Sending forces somewhere without a proper aim is downright irresponsible. History has proved a plan is only as good as the exit strategy (Iraq, anyone?). The UK Armed Forces minister admitted yesterday that we have no exit strategy. Our troops deserve to know what the endgame is. The human cost. And what about the physical cost? We’ve been told we’re having to live in “Austerity Britain”, to deal with deficit. Fine. But running around getting involved in aimless wars is not a sensible way to spend money.
Best case scenario seems to be that a rebel puts a bullet in the brain of Gaddafi in the next fortnight. Unfortunately, this is Gaddafi. Stalemate for months is a distinct possibility – he has spent 42 years hanging on in while other politicians on the world stage come and go.
If intervention was so necessary, as we were told by the “game changer” that was the Arab League saying something should be done, why didn’t they go in and do it? Libya is their neighbour. They understand the tribal aspects of the region in a way the West have catastrophically misunderstood over the centuries. The Arab League as I understand it spends a combined $80 billion a year on their military. Libya has less than 200 old jet fighters while Saudi and Egypt have formidable air power.
And the actual contribution from the Arab League? Increasingly mixed messages, some arms to the rebels from Egypt, a few Qatari jets flying over Libya and perhaps some money somewhere.
The shame of all of this is, we were doing so well. America was doing so well. For the first time in years our PR was looking up in the region – by staying out of it. Intervening in Libya as we have done could alter the dynamic of the Arab spring. Obama is acutely aware of this, hence his reluctance to act. As David Cameron rightly put it: you can’t drop democracy out of a plane at 40,000 feet. No system of government can or should be imposed upon one nation by any other. What was wonderful about Egypt, was that it was organic.
The Egyptian people owned their own revolution. Self empowerment enabled the region to regain pride in itself, to embrace human rights not as western ideals but as global ideals that belong to them too. Ideals that are far away from radical Islam. There was a shift in advantage to the West – being passive was active. I don’t recall seeing an American flag burn during the Egyptian protests, while such anti-Americanism was rife in the region before. By acting on Libya as we are now, we are handing out the anti-imperialist and anti-American PR card to radical Islam again.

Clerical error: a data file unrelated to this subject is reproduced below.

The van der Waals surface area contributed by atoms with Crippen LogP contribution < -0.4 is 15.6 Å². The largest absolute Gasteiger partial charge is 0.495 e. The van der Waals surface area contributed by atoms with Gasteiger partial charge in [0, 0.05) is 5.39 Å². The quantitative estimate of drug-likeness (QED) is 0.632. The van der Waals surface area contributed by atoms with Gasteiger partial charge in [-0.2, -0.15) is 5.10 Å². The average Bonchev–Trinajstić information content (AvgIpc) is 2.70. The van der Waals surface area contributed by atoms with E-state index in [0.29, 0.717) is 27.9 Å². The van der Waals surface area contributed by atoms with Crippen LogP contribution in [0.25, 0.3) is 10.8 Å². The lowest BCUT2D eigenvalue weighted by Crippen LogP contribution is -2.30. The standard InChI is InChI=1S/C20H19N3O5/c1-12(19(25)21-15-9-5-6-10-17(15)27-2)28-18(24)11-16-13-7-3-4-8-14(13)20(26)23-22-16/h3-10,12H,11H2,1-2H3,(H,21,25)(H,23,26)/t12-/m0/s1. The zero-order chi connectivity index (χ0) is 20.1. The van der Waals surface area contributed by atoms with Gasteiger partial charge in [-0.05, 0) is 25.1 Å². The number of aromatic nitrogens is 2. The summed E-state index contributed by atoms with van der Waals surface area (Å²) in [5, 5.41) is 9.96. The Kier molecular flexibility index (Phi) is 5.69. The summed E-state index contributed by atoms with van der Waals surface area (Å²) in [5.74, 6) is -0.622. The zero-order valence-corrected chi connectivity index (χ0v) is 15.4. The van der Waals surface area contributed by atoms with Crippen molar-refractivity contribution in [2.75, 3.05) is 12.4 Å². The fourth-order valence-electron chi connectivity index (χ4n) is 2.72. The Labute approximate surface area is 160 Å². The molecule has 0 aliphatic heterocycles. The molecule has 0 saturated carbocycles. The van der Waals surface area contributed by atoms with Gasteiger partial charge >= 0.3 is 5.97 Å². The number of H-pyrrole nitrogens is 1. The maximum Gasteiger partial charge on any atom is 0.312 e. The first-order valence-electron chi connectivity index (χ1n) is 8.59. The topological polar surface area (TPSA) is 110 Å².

Fools rush in where angels fear to tread. To govern is to choose the least worst option. Yes it was important to keep the flow of humanitarian supplies to Libya. To ensure Gaddafi & co know they will be held fully accountable for war crimes. To freeze their assets.
But this military venture into Libya. Really, what are we doing?
I am having problems understanding how Pete King could ever have been allowed to run for office under the banner of the Republican Party, let alone win.
King has been in the news lately because of his controversial House investigation into the radicalization of American Muslims, which begins tomorrow.
But why is he in government in the first place? King was extremely vocal in his support of terrorism, in the form of the Irish Republican Army. And apparently he has no regrets.
Now, there can be no doubt that the British, on many levels, were in the wrong when it comes to many countries in the world, including Ireland.
However, that doesn’t take away from the fact that the IRA were terrorists. They almost blew me up once on my way to school. My near miss was commonplace – so many others were not so lucky. Now King tells The New York Times, that “I understand why people who are misinformed might see a parallel. The fact is, the IRA never attacked the United States.”
No. They just attacked the population of one of America’s key allies for years.
How can this hypocritical man be anywhere near a position of authority, let alone leading extremely sensitive hearings – on terrorism, of all things? King makes a mockery of the process – he is not a credible person to be in charge here, full stop.
This is a brilliant piece in Newsweek by Gayle Tzemach Lemmon, on Clinton’s mission to put women and girls at the forefront of the new world order.